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Senator Tells Students Not to Major in Psychology in Bizarre Graduation Speech

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On Saturday, Nebraska’s Republican Senator, Ben Sasse, gave a commencement speech to the graduates of Fremont High School. Aside from being a highly bizarre speech, it was also offensive at times — especially to college psychology majors and the psychology profession in general. During his eight-minute speech, Senator Sasse told the new grads they weren’t missing much (referring to the fact that their graduation ceremony was canceled due to COVID-19), and that most people try to forget high school.

“There are a whole bunch of people who make a whole bunch of money by just trying to help other people forget high school. They’re called psychologists,” Sasse said, adding:

In fact, 95% of all gainfully employed psychologists – and I’m serious, there are dozens of them that are gainfully employed – their job is really just to help people forget high school. And the other 5%, they just research hamsters who got lost in mazes, which, come to think of it, is a lot like high school and that’s why we want to forget it. Those hamsters also need their own psychologist now. Here’s what I’m trying to say: There will always be money to be made in psychology. No, that’s a joke. Do not. If you’re headed to college, do not, do not major in psychology. That part’s not a joke.

You can watch the full speech below.

As a dual major in psychology and human services myself, I found Sasse’s comments to be incredibly disrespectful — as did the American Psychological Association (APA). In a press release, the APA stated:

Senator Sasse’s remarks about psychologists were disrespectful and harmful. Psychologists have been on the front lines helping medical professionals and patients as they struggle with mental health issues triggered by the stress of battling the novel coronavirus. The expertise of these psychologists is needed now and will be needed in the coming months as those affected by the pandemic suffer from a variety of mental health and cognitive related issues, including post-traumatic stress disorder.

That said, my career goal is not to be a licensed psychologist, so my perspective is a bit different. While I agree that Senator Sasse’s comments were harmful and unfair to psychologists, they were harmful and unfair to other Psychology majors as well.

Firstly, I do not know a single psychology major whose main goal was to enter the field for money. Generally speaking, most psychology majors hope to help people, and they find a Bachelor’s degree in psychology to be the appropriate first step in doing so. Students who major in psychology learn a great deal of information about mental health, cognitive functioning, neuroscience, cultural and social influences and more. I honestly couldn’t tell you a single thing about hamsters, but I could explain Maslow’s Hierarchy of Needs to you in detail, walk you through Erikson’s psychosocial stages of development, or describe Skinner’s theory of operant conditioning without a moment’s hesitation.

With the information I am learning as a psychology major, I have a variety of meaningful options available to me. Some of us will go on to find jobs as case managers, life coaches or peer support specialists. Others, like myself, will go to grad school and pursue licensure in an area such as social work, school counseling, marriage and family therapy or mental health counseling. Each of these options are meaningful and will play a significant role in empowering individuals to move on in the aftermath of this pandemic — but they were already meaningful prior to the pandemic as well.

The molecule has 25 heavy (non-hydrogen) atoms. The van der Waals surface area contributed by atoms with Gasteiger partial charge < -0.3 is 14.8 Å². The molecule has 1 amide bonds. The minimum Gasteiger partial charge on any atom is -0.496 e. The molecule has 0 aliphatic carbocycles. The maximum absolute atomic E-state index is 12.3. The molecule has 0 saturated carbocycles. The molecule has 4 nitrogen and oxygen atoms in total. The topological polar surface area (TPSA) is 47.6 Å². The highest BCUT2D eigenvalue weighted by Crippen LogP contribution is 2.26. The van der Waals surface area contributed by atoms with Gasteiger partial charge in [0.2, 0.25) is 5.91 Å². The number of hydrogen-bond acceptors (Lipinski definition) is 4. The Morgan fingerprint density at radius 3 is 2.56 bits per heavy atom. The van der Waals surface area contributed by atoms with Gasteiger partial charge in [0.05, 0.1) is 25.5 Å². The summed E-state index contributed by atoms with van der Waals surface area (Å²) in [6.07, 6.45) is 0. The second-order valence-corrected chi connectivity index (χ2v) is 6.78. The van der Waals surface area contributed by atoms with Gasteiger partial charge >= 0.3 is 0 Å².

I understand that perhaps Sasse believed he was being funny or just making jokes, but it’s not OK to insult an entire professional field for the sake of a cheap laugh, especially when the jokes are being made towards high school graduates who will soon be deciding what they want to do for the rest of their lives. In an entire public high school class of graduates, I have no doubt that at least one of them has considered studying psychology, and I certainly hope Sasse’s comments do not dissuade them from doing so. I am saddened to think of how it must have dampened their excitement over what is to come as they watched their senator insult their dreams for the future.

Additionally, Sasse failed to even mention the very real mental health concerns for which people often seek care from a psychologist or therapist. Disrespecting the field in this way contributes to harmful and inaccurate perceptions of what mental health professionals do, which then perpetuates the stigma that prevents individuals from seeking help when they need it. While some of Sasse’s other comments (particularly where he repeatedly directed a sarcastic ‘thanks’ to China for troubles that have occurred as a result of coronavirus), made it clear that he finds this type of discrimination to be harmless. But there are very real people on the receiving end of his comments, and preventing individuals from seeking help means leaving them in a state of distress without the care they need.

Overall, individuals who study psychology do so much more than helping people forget high school (I don’t believe that’s actually something that any of us do) or study hamsters in mazes, and the comments Sasse made were far from appropriate or acceptable, particularly when addressing a class of high school graduates, and especially in the midst of a pandemic that will certainly have a significant impact on people’s mental health.

And to the future Psychology majors from the 2020 class at Fremont High School: keep following your heart. This is a wonderful field and we are so excited to have you join us.

Header screenshot via Fremont High School YouTube channel

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